Hunter vs. Non-Hunter: A Case for Hunting

Hunter vs. Non-Hunter

Over the past several years I’ve had the privilege of teaching hundreds of people basic archery. Due to the nature of the organization I work for, the majority of my students are left-wing oriented people in their early twenties. Most have never hunted before, and some are even ardent anti-hunters! As you can guess I’ve had quite a few passionate conversations over the years.

As it turns out, the majority of the anti-hunters are regular meat-eaters. This obviously adds a lot of weight to my arguments, the most effective being, “If you eat meat then you’re directly responsible for the killing of hundreds of animals; you just hire someone else doing the dirty work for you. Hunters, on the other hand, are directly responsible for their meat.” This point usually brings the offended into the realm of reality.

The Anti-Hunting Archer

Learning archery doesn’t necessarily mean a student wants to kill anything. To them it’s just a fun activity. But I often wonder what drove a flaming anti-hunter to walk over and pick up a bow-and-arrow in the first place. There seems to be an instinctual allure to archery for almost everybody.

Historical data reveals that every civilization around the world has—at one time or another—used the bow-and-arrow for survival. I believe the reason so many modern-day non-hunters are attracted to archery is a hidden connection ingrained in their DNA. (Well, that and popular television shows.)

About 1-in-10 of my students are naturals; they shoot masterfully within minutes of picking up the weapon for the first time. The bow seems to awaken something deep inside, and they beam with excitement. For this reason, teaching archery to this new generation has been the most rewarding job I ever had. It’s my calling.

Reality Check

Many first-time students view bows-and-arrows as recreational toys. If I don’t insist on teaching safety first, some will just grab a random bow and start flinging arrows errantly and dangerously. I’ve even seen stragglers pick up a bow and proceed to pull the bow backwards (toward themselves)!

Before going over safety rules, one of the very first questions I ask is, “Can anyone tell me what the bow-and-arrow was originally designed for?” There’s always a short pause, and then someone sheepishly responds, “Killing???”


There’s always a few despondent faces, but they won’t be deterred.

The Truth about Hunting

City folk often have a skewed vision of hunting. They think that hunting is as easy as pulling off the side of the road and shooting some helpless creature to death. This misconception is reinforced by hunting shows that portray every hunt as a short jaunt through the woods, followed by chip shot from a blind on private property. I’ve even had people say, “How hard could it be? Heck, I saw a bunch of deer on the side of the road this morning!”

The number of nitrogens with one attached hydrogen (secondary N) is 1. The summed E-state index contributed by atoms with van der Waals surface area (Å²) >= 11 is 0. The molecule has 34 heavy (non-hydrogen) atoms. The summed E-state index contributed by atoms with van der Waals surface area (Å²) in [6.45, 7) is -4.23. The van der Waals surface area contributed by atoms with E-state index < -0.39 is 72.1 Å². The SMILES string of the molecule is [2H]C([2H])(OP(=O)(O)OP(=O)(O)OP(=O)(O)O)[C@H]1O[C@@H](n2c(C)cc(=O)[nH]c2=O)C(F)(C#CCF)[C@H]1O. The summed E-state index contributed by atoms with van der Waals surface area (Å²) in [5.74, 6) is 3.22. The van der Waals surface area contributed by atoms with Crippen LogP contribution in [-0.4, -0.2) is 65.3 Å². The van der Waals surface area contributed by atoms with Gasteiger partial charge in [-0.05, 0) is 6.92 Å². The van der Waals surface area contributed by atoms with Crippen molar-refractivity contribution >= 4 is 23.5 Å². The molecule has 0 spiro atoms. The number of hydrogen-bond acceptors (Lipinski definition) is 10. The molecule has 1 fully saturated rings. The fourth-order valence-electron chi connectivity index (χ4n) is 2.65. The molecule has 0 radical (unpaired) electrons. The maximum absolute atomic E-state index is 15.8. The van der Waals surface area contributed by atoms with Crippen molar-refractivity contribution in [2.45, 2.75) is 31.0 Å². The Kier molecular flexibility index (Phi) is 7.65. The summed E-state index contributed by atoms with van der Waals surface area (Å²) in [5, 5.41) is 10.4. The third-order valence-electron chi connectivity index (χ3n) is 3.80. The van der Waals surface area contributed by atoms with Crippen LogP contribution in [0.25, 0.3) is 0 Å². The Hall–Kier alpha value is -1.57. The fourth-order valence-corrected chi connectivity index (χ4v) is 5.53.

“Well, it’s spring…” (Sometimes it’s an uphill battle).

Actually, I won’t push hunting on anyone; I won’t even bring it up unless someone asks…

…but someone always asks.

Without getting too crazy, I explain how bowhunting is my greatest passion, and it provides the majority of the meat for my family. I tell them that hunting is a completely different skill than shooting. Hunting–especially bow hunting–is very difficult and takes a lifetime to master.

I go on to explain that, in the end, I really don’t want to kill anything; that there’s little glory in shooting a creature to death in cold blood. But I don’t want to starve to death either! Moreover, I really don’t want to wander down the meat aisle at the supermarket and sift through carefully packaged, hormone-infused, mass-produced, inorganic, salmonella-oozing farm garbage. My body is my temple, and the only meat I allow in is purely organic, free-range lean meat that once walked the earth freely as God intended.

For the most part my arguments are met with great respect, probably because I’m so passionate about it. I get comments ranging from, “Wow, I never looked at it that way…” or “could never shoot an animal, but I really respect the way you do it.” Even the most ardent anti-hunting vegan will politely “agree to disagree,” and then go back to flinging arrows.


I believe these conversations with non-hunters have been mutually beneficial. On one side, I’m constantly reminded to take a closer look at the ethics and morals of my sport. On the other, I’m grateful for the opportunity to shed some good light on the delicate subject of killing.

Hopefully this article has been beneficial to both hunters and non-hunters alike. The best way we hunters can preserve our precious sport for future generations is by hunting ethically and arguing our side in a thoughtful and respectful way.

Advanced Archery Technique: The Relaxed State

The Advanced Archery Technique

All suffering is caused by desire.  -Buddha

Over the past several years I’ve taught hundreds of people basic archery. Of all these students, only a handful are what you might call “naturals.” They follow instructions carefully, excel immediately, and break through to the next level at an astonishing pace.

But even these “naturals” eventually hit a wall: their accuracy plateaus, they fatigue out and eventually falter. At this point they often turn to me and ask, “What now? I’ve mastered the basics, but how can I hit closer to the bullseye?”